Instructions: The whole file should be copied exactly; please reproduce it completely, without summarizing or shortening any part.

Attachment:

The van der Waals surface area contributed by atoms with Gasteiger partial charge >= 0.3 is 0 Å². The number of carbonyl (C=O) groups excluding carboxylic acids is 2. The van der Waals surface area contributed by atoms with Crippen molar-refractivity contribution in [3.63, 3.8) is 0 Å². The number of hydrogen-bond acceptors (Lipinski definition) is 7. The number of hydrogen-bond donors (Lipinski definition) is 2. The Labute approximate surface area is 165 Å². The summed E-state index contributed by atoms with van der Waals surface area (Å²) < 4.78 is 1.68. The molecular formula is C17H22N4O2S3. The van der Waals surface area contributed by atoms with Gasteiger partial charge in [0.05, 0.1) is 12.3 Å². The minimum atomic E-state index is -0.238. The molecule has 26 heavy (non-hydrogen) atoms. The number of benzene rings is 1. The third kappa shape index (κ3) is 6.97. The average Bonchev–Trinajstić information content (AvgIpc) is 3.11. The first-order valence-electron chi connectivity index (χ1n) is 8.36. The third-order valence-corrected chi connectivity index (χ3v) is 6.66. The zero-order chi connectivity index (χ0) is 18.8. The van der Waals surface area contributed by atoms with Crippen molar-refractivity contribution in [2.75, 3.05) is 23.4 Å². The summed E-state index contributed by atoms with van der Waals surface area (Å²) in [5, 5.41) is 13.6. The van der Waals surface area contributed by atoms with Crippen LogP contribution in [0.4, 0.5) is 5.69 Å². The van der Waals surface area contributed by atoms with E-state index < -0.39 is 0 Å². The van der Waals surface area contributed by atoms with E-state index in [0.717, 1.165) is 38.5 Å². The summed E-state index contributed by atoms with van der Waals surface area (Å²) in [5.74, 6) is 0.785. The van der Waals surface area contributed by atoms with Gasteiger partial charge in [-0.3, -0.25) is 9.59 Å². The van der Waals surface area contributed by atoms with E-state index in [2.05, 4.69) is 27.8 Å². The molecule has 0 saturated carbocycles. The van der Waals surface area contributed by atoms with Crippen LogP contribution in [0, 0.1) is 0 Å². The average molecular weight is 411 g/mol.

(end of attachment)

The van der Waals surface area contributed by atoms with Gasteiger partial charge >= 0.3 is 0 Å². The number of carbonyl (C=O) groups excluding carboxylic acids is 2. The van der Waals surface area contributed by atoms with Crippen molar-refractivity contribution in [3.63, 3.8) is 0 Å². The number of hydrogen-bond acceptors (Lipinski definition) is 7. The number of hydrogen-bond donors (Lipinski definition) is 2. The Labute approximate surface area is 165 Å². The summed E-state index contributed by atoms with van der Waals surface area (Å²) < 4.78 is 1.68. The molecular formula is C17H22N4O2S3. The van der Waals surface area contributed by atoms with Gasteiger partial charge in [0.05, 0.1) is 12.3 Å². The minimum atomic E-state index is -0.238. The molecule has 26 heavy (non-hydrogen) atoms. The number of benzene rings is 1. The third kappa shape index (κ3) is 6.97. The average Bonchev–Trinajstić information content (AvgIpc) is 3.11. The first-order valence-electron chi connectivity index (χ1n) is 8.36. The third-order valence-corrected chi connectivity index (χ3v) is 6.66. The zero-order chi connectivity index (χ0) is 18.8. The van der Waals surface area contributed by atoms with Crippen molar-refractivity contribution in [2.75, 3.05) is 23.4 Å². The summed E-state index contributed by atoms with van der Waals surface area (Å²) in [5, 5.41) is 13.6. The van der Waals surface area contributed by atoms with Crippen LogP contribution in [0.4, 0.5) is 5.69 Å². The van der Waals surface area contributed by atoms with E-state index < -0.39 is 0 Å². The van der Waals surface area contributed by atoms with E-state index in [0.717, 1.165) is 38.5 Å². The summed E-state index contributed by atoms with van der Waals surface area (Å²) in [5.74, 6) is 0.785. The van der Waals surface area contributed by atoms with Gasteiger partial charge in [-0.3, -0.25) is 9.59 Å². The van der Waals surface area contributed by atoms with E-state index in [2.05, 4.69) is 27.8 Å². The molecule has 0 saturated carbocycles. The van der Waals surface area contributed by atoms with Crippen LogP contribution in [0, 0.1) is 0 Å². The average molecular weight is 411 g/mol.